The loans from the DR were interest-free for private enterprises willing to invest in plantations. They had to be repaid within seven years (the anticipated rotation length of Acacia mangium plantations). Disbursements were made annually or half yearly, based on assessments by state enterprises or consultants using a standard scoring system. The disbursements took into account the previous year’s performance, the annual working plan, and corrections related to the previous disbursements.

For “pure” private companies, 100 percent of the funds could come from commercial loans. The government also supported companies borrowing establishment capital from banks or other financial institutions (Barr 2000).

Other incentives

Research has focused mainly on fast-growing species for short-rotation fibre production (for example, Acacia mangium, Pinus merkusii, Paraserianthes falcataria and Gmelina arborea). In the drier areas, teak and mahogany were also tested. Besides the traditional research by government bodies, private companies (pulp and paper) tested fast-growing species. The main improvements were derived from Acacia mangium selection.[83]

The Wood Utilization Permit (IPK) was introduced, granting the right to use logging residues from conversion or degraded forests in HTI concessions, which were joint ventures with Inhutani.[84] Logs were supposed to be under 29 cm in diameter. The IPK allowed access to low-cost wood for pulp mills. Controls in the field were difficult and, in some cases, the IPK resulted in clear-cutting of rich natural forests. It encouraged plantation development to some extent, as it reduced the cost of clearing land.

Impacts of cross-sectoral policies

The 1991 tight money policy

In early 1991, a rumour about the imminent devaluation of the rupiah increased the risk of a double-digit inflation and an eventual devaluation. Faced by pressure to sell the rupiah, the government initiated a tight money policy (TMP), or the Sumarlin Shock II. The TMP restricted offshore loans and limited mega-projects. As a result, several plantation projects were cancelled after October 1991.[85]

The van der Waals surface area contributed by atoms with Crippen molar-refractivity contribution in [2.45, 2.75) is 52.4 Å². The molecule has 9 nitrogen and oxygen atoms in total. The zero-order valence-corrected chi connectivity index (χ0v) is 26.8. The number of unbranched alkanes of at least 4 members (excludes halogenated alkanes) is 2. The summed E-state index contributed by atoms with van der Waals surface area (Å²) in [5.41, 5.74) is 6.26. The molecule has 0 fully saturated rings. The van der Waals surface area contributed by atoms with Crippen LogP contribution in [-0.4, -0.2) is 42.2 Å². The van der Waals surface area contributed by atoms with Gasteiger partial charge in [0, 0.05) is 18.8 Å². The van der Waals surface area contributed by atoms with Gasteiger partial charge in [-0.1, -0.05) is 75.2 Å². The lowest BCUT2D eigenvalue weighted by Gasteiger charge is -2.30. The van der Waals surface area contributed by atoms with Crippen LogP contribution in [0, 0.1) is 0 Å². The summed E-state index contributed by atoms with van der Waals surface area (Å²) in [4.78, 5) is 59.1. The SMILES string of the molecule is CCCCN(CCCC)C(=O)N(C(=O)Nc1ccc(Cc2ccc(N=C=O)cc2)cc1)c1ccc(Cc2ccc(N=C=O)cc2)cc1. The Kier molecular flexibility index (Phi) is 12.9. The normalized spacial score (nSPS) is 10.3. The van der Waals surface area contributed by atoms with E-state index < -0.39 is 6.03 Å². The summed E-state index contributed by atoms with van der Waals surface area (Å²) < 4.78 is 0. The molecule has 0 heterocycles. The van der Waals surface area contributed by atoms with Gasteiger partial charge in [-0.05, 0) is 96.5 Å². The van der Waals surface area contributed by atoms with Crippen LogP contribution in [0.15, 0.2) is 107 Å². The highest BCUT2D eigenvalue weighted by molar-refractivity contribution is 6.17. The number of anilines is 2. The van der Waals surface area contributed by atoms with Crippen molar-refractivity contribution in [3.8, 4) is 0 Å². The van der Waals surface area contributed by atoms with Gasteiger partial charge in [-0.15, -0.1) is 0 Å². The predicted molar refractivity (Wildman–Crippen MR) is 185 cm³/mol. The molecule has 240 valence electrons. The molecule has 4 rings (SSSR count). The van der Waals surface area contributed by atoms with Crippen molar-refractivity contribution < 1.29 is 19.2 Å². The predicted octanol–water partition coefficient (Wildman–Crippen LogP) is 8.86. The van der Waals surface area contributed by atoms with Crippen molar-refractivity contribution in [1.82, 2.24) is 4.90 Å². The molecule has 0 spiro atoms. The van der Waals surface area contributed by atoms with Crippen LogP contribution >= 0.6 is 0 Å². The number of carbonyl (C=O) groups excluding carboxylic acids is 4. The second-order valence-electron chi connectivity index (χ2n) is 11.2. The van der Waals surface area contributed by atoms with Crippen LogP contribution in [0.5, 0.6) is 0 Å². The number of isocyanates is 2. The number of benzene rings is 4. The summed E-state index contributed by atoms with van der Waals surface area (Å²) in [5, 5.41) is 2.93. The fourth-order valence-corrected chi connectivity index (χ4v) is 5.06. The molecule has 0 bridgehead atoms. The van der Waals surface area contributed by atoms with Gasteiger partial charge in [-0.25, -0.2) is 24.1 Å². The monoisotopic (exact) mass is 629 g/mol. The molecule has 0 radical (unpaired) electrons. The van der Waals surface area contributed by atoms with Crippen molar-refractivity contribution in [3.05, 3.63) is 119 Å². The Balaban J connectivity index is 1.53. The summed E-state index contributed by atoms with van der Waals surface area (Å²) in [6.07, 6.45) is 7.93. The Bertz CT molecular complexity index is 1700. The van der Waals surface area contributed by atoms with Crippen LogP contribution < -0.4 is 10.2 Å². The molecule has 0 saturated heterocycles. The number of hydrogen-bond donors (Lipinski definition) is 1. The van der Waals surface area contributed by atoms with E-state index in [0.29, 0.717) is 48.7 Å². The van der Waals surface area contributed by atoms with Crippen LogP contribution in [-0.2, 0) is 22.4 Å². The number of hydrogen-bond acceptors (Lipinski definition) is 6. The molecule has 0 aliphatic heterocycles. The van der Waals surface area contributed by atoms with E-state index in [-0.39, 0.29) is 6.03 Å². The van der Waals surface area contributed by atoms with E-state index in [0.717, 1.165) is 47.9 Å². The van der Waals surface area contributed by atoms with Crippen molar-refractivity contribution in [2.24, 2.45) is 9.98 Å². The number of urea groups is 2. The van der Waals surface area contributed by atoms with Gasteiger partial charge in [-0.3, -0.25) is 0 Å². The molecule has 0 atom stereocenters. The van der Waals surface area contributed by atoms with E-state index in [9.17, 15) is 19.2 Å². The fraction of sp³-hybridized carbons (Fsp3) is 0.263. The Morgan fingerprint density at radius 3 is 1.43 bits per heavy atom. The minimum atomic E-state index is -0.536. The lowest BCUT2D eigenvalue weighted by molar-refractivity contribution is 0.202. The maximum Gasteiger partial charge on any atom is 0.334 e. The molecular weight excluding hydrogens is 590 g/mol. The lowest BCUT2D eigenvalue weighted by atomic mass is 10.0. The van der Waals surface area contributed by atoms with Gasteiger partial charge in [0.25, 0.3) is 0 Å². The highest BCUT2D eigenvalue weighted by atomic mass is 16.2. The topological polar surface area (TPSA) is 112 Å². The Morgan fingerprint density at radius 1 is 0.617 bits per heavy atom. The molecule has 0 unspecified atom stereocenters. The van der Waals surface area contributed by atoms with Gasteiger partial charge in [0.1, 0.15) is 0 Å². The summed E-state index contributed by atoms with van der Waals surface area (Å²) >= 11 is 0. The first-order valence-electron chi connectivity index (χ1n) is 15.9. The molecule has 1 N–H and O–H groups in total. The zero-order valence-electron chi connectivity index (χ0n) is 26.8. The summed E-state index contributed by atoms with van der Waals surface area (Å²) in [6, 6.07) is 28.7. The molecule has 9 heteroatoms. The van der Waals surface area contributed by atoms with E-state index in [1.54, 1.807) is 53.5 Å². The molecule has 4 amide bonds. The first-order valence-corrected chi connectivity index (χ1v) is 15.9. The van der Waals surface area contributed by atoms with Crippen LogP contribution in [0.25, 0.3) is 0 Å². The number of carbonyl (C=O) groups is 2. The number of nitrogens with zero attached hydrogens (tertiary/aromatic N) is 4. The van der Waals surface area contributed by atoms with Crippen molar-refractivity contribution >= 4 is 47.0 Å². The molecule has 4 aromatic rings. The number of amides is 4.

The oil-palm development policy

From 1994 to 1997, the oil-palm boom had a direct negative impact on forest plantation development (Figure 4). During Repelita V (1990-1994), the government gave high priority to the agricultural development of provinces outside of Java. This was successful for oil-palm plantation establishment, which attracted many investors.

Figure 4: Competition between forest and oil-palm plantations

The oil-palm sector enjoyed a variety of government incentives: government-funded infrastructure, easy land access and acquisition, credit for investors, subsidized interest rates, cheap labour as a result of transmigration projects, and policies conducive for attracting foreign capital (Potter and Lee 1998). These incentives accelerated the conversion of natural forests. Some companies also applied for oil-palm concessions in Kalimantan or Papua to harvest timber during land clearing. Such activities sometimes extended into production forests and even protected forest areas (Casson 2000).

The area of oil palm plantations reached 1.1 million ha in 1999 (Departemen Kehutanan dan Perkebunan, cited in Casson 2000). This expansion occurred mainly in Sumatra, and to a lesser extent in Kalimantan.

In some cases, oil-palm development competed directly with forest plantation development for land, as witnessed in the P.T. Finnantara (Stora-Enso) concession in West Kalimantan, and for financial resources, as in the case of the Sinar Mas (Indah Kiat-WKS) and APRIL (RAPP) groups.

Impacts of incentives on plantation development

During Repelita V (1990-1994), 900 000 ha of large-scale plantations were planted, amounting to 60 percent of the 1.5 million ha target. Overall, it was a period of rapid HTI expansion, although the annual target of 300 000 ha planted was only met in one year, that is 1993 (Figure 5).

From 1990 to 1993, “pure” private companies invested considerably in forest plantations to persuade the government to approve their pulp mill development plans. These plantations achieved a record growth of 170 000 ha in 1993. In 1994, most of the requests for pulp mills were granted. The joint-venture investments in forest plantations were high from 1992 to 1997. They peaked in 1992 when the HTI transmigration programme was initiated and in 1996 when access to the reforestation funds was facilitated by regulation MoF 375/Kpts/1996. The cartels, which held the HPHs-HTIs, however, soon turned to new investments, such as oil-palm plantations. As a result, investments in private forest plantations decreased drastically and annual plantation establishment has since then been below 100 000 ha.